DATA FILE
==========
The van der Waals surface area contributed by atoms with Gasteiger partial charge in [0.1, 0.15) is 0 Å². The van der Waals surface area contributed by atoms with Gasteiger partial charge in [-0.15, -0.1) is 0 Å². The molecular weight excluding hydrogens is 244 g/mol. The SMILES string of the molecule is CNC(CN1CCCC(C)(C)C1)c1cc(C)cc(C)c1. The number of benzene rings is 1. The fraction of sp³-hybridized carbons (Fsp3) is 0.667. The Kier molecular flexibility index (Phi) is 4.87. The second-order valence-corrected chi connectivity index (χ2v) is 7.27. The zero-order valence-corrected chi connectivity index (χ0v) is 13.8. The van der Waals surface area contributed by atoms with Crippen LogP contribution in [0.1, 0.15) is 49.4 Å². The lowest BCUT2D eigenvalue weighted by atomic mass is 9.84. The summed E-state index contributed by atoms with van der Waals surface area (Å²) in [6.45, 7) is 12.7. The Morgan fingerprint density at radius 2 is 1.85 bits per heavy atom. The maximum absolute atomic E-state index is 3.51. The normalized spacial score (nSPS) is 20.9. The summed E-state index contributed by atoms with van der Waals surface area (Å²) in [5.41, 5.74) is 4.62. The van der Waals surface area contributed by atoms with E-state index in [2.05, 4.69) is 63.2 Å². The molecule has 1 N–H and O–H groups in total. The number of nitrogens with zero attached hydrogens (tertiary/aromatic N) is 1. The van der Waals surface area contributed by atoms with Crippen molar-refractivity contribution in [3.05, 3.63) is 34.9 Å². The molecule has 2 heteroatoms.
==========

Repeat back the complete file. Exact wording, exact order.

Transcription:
The van der Waals surface area contributed by atoms with Gasteiger partial charge in [0.1, 0.15) is 0 Å². The van der Waals surface area contributed by atoms with Gasteiger partial charge in [-0.15, -0.1) is 0 Å². The molecular weight excluding hydrogens is 244 g/mol. The SMILES string of the molecule is CNC(CN1CCCC(C)(C)C1)c1cc(C)cc(C)c1. The number of benzene rings is 1. The fraction of sp³-hybridized carbons (Fsp3) is 0.667. The Kier molecular flexibility index (Phi) is 4.87. The second-order valence-corrected chi connectivity index (χ2v) is 7.27. The zero-order valence-corrected chi connectivity index (χ0v) is 13.8. The van der Waals surface area contributed by atoms with Crippen LogP contribution in [0.1, 0.15) is 49.4 Å². The lowest BCUT2D eigenvalue weighted by atomic mass is 9.84. The summed E-state index contributed by atoms with van der Waals surface area (Å²) in [6.45, 7) is 12.7. The Morgan fingerprint density at radius 2 is 1.85 bits per heavy atom. The maximum absolute atomic E-state index is 3.51. The normalized spacial score (nSPS) is 20.9. The summed E-state index contributed by atoms with van der Waals surface area (Å²) in [5.41, 5.74) is 4.62. The van der Waals surface area contributed by atoms with E-state index in [2.05, 4.69) is 63.2 Å². The molecule has 1 N–H and O–H groups in total. The number of nitrogens with zero attached hydrogens (tertiary/aromatic N) is 1. The van der Waals surface area contributed by atoms with Crippen molar-refractivity contribution in [3.05, 3.63) is 34.9 Å². The molecule has 2 heteroatoms.